• Transmitting unit 114 may include a serializer device that receives parallel input data from the shared data path 84 via a number of input ports 106, configures the parallel to a serialized format, and then transmits the now serialized data over a differential pair connection 40 to a corresponding deserializer device located at the local node 60. The corresponding deserializer device (together with the serializer device 114, sometimes referred to as a SerDes pair) could engage in a similar process to deserialize the transmitted data and convert it back to a parallel format for processing within the local node 60. Skilled artisans will appreciate that the receiving unit 116 operates in a converse manner; that is, it receives serial data from the local node 60 over the differential pair connections 40, deserializes the data into a parallel format, and provides the parallel data to the electronic processing unit 80 via the output ports 108 and shared data path 84. For purposes of simplicity, transmitting and receiving units and differential pair connections for the other communication circuits 90-104 have been omitted, but could be generally the same as those shown in FIG. 2. In the context of the LVDS example, the serializer device may be configured to embed a clock, balance a RGB payload, and level shift electrical signals associated with the RGB payload to high-speed LVDS; and the deserializer device out at the local node may be configured to recover the RGB payload, recover the video controls signals, and extract the clock signal from the differential serial link. The serializer device may utilize an input latch, phase lock loop (PLL), a timing/control module, and a pattern generator while the deserializer device can utilize an output latch, an error-detection module, a clock and video data recovery module, and a timing/control module. More detailed descriptions of potential serializer and deserializer devices and their corresponding operation are provided in U.S. application Ser. No. 14/294,659 filed Jun. 3, 2014, which is owned by the present assignee and the entire contents of which are hereby incorporated by reference.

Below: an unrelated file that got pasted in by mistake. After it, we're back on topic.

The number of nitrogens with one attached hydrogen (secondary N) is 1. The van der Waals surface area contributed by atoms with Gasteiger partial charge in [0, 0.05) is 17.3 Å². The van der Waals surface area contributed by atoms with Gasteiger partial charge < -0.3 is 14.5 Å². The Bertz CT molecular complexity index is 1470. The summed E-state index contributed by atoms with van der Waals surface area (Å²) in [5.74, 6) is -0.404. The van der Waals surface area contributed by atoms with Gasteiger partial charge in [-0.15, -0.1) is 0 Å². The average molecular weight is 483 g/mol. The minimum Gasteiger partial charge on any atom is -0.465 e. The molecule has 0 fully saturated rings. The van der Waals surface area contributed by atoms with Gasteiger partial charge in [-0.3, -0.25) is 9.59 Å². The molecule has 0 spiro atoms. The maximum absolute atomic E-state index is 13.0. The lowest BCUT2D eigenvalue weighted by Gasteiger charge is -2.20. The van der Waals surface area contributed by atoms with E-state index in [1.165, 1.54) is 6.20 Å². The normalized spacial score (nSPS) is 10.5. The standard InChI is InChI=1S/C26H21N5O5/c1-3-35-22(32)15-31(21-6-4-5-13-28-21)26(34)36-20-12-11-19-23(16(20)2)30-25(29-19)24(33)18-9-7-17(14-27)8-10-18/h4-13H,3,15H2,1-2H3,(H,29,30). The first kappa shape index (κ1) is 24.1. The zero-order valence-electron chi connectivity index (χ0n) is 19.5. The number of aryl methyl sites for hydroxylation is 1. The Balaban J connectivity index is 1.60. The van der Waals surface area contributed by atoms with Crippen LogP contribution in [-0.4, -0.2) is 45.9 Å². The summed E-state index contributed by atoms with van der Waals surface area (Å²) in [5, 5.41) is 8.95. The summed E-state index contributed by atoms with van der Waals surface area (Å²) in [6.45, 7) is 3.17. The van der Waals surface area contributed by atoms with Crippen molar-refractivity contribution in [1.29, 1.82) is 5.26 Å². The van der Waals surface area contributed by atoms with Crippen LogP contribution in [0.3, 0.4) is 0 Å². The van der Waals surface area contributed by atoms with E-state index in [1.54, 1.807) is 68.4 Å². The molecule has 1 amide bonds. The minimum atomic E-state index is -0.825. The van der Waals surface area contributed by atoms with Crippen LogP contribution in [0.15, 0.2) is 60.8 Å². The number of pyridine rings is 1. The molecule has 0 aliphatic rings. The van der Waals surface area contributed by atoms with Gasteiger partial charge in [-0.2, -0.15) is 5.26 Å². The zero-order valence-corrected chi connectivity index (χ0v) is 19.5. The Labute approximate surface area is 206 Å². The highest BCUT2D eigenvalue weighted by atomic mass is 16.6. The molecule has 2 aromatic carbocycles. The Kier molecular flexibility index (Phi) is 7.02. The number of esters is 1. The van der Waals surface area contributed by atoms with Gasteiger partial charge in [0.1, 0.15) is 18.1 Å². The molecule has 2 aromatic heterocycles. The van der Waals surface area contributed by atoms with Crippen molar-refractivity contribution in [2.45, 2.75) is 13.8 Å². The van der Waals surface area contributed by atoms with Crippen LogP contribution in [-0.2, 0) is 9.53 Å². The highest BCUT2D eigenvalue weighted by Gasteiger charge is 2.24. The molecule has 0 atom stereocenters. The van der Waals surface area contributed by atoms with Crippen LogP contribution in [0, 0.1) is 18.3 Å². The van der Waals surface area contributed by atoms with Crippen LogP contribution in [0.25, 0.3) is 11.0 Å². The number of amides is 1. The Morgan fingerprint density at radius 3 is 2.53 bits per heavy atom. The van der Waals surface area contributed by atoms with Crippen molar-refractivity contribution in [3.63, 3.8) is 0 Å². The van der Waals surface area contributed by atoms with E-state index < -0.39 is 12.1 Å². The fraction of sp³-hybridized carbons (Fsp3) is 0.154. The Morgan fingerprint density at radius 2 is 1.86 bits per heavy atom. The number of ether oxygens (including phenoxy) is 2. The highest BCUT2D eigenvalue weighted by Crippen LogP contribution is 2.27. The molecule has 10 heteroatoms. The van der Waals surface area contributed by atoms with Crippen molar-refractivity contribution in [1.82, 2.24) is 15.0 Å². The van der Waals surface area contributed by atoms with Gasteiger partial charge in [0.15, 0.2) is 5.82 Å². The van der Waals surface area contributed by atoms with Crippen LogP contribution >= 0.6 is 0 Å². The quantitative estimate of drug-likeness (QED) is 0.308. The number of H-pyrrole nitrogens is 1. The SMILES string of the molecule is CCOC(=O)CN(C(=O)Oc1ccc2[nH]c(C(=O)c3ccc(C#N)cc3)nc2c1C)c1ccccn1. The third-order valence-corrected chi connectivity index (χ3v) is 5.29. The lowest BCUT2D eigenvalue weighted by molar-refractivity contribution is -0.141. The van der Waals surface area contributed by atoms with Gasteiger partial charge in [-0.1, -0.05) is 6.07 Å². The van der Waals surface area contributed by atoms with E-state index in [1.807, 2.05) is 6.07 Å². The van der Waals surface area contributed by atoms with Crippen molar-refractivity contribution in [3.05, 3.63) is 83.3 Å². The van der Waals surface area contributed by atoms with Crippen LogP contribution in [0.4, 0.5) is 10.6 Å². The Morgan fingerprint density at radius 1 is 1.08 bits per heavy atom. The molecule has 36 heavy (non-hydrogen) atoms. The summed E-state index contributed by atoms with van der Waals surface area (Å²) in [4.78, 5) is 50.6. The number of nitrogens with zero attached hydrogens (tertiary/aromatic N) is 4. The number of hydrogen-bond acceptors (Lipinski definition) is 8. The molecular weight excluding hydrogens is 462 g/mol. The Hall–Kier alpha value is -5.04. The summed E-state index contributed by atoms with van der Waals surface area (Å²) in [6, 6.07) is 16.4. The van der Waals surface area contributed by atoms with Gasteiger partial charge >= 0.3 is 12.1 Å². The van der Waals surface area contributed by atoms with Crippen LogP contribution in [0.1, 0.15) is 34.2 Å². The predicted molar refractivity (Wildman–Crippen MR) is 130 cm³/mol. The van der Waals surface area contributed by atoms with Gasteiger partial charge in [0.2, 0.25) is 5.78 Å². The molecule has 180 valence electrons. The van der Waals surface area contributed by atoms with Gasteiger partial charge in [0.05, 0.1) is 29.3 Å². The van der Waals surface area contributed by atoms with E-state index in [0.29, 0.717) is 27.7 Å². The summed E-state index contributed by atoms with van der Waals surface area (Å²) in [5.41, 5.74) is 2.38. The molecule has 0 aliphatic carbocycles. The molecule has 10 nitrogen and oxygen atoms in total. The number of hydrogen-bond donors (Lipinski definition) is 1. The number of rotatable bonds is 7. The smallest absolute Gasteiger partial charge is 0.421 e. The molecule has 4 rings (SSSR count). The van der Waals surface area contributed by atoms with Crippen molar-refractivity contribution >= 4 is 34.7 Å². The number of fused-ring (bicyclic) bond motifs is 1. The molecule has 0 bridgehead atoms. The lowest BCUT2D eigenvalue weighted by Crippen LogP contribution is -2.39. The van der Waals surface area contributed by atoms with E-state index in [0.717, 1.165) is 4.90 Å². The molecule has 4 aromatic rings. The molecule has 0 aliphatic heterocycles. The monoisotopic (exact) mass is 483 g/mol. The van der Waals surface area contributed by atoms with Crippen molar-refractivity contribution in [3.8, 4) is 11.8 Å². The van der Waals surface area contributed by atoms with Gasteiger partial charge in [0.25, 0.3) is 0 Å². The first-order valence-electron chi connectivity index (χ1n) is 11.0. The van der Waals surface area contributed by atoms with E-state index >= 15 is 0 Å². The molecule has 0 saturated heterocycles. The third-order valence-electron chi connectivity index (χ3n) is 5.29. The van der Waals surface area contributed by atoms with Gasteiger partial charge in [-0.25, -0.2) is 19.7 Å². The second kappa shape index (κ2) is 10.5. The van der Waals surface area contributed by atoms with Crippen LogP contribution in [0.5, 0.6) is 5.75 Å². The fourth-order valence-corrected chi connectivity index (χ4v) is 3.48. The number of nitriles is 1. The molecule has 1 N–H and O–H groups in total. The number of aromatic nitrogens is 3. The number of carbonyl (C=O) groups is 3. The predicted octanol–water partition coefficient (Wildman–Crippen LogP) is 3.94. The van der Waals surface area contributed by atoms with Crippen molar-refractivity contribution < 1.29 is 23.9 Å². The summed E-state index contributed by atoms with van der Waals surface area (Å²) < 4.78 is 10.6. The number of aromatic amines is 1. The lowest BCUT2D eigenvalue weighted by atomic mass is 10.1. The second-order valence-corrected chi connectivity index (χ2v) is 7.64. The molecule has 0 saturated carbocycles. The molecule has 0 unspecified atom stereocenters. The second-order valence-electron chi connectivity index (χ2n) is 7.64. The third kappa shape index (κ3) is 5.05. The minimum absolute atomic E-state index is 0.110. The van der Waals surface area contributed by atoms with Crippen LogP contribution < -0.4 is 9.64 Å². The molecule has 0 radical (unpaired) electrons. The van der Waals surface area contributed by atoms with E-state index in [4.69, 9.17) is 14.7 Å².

• According to a different example, the communication circuits 88-104 include optical units for bi-directional communication over one or more fiber optic elements, connectors, cables, etc. The optical units may be fiber optic transceiver circuits that are self-configuring and un-keyed, making them fast and easy to install during manufacturing. In the case of a fiber optic configuration with self-configuring interfaces, if a connection was broken or otherwise disrupted, the interfaces could reconfigure making them appear different than their previous state (e.g., they could reconfigure according to some type of rotating algorithm). Other potential features and techniques that may be used with an optical configuration include polling each of the local nodes (e.g., following an ignition event or start up) in order to establish their presence, functionality and/or status, as well as pinging or querying each of the local nodes in an effort to verify their identify (e.g., through a unique address). If a particular local node is unable to verify or authenticate its identification or if a node connection is severed, for example, then the vehicle communication system 10 may take any number of remedial actions or counter measures put in place by the system architect. Such actions may include disabling the vehicle, activating an encryption requirement, providing system wide error sequencing, or sending a warning or distress signal, just to cite a few of the possibilities. The LVDS and optical examples above are not the only possibilities, as the system 10 could be designed to communicate according to some other technology instead like Ethernet, as these are merely two possibilities.